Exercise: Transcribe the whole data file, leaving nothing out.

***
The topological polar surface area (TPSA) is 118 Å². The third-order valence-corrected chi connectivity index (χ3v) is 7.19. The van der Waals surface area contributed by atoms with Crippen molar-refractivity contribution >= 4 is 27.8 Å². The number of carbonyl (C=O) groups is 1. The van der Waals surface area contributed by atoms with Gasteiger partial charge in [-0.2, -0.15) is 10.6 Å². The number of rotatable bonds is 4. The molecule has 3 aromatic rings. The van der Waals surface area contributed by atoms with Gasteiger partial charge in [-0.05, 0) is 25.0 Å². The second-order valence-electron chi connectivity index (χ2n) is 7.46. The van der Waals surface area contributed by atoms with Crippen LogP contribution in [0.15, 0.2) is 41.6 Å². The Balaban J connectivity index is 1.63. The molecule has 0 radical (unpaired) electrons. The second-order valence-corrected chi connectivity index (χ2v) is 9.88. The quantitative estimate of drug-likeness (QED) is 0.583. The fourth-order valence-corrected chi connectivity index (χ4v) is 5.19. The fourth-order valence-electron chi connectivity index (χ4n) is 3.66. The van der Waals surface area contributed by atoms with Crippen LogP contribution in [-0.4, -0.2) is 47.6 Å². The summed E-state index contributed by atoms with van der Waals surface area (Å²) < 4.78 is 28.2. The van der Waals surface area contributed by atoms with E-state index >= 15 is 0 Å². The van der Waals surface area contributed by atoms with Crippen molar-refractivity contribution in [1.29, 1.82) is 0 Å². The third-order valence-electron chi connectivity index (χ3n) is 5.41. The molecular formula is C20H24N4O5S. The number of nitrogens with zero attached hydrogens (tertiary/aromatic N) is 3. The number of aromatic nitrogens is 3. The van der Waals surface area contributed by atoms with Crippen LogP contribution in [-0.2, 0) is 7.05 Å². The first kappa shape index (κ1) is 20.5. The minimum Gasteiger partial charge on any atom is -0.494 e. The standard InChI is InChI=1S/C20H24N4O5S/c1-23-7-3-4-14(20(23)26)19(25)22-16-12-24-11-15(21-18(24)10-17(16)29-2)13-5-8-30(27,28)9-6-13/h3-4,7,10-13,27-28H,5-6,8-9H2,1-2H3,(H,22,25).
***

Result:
The topological polar surface area (TPSA) is 118 Å². The third-order valence-corrected chi connectivity index (χ3v) is 7.19. The van der Waals surface area contributed by atoms with Crippen molar-refractivity contribution >= 4 is 27.8 Å². The number of carbonyl (C=O) groups is 1. The van der Waals surface area contributed by atoms with Gasteiger partial charge in [-0.2, -0.15) is 10.6 Å². The number of rotatable bonds is 4. The molecule has 3 aromatic rings. The van der Waals surface area contributed by atoms with Gasteiger partial charge in [-0.05, 0) is 25.0 Å². The second-order valence-electron chi connectivity index (χ2n) is 7.46. The van der Waals surface area contributed by atoms with Crippen LogP contribution in [0.15, 0.2) is 41.6 Å². The Balaban J connectivity index is 1.63. The molecule has 0 radical (unpaired) electrons. The second-order valence-corrected chi connectivity index (χ2v) is 9.88. The quantitative estimate of drug-likeness (QED) is 0.583. The fourth-order valence-corrected chi connectivity index (χ4v) is 5.19. The fourth-order valence-electron chi connectivity index (χ4n) is 3.66. The van der Waals surface area contributed by atoms with Crippen LogP contribution in [-0.4, -0.2) is 47.6 Å². The summed E-state index contributed by atoms with van der Waals surface area (Å²) < 4.78 is 28.2. The van der Waals surface area contributed by atoms with E-state index >= 15 is 0 Å². The van der Waals surface area contributed by atoms with Crippen molar-refractivity contribution in [1.29, 1.82) is 0 Å². The third-order valence-electron chi connectivity index (χ3n) is 5.41. The molecular formula is C20H24N4O5S. The number of nitrogens with zero attached hydrogens (tertiary/aromatic N) is 3. The number of aromatic nitrogens is 3. The van der Waals surface area contributed by atoms with Crippen LogP contribution in [-0.2, 0) is 7.05 Å². The first kappa shape index (κ1) is 20.5. The minimum Gasteiger partial charge on any atom is -0.494 e. The standard InChI is InChI=1S/C20H24N4O5S/c1-23-7-3-4-14(20(23)26)19(25)22-16-12-24-11-15(21-18(24)10-17(16)29-2)13-5-8-30(27,28)9-6-13/h3-4,7,10-13,27-28H,5-6,8-9H2,1-2H3,(H,22,25).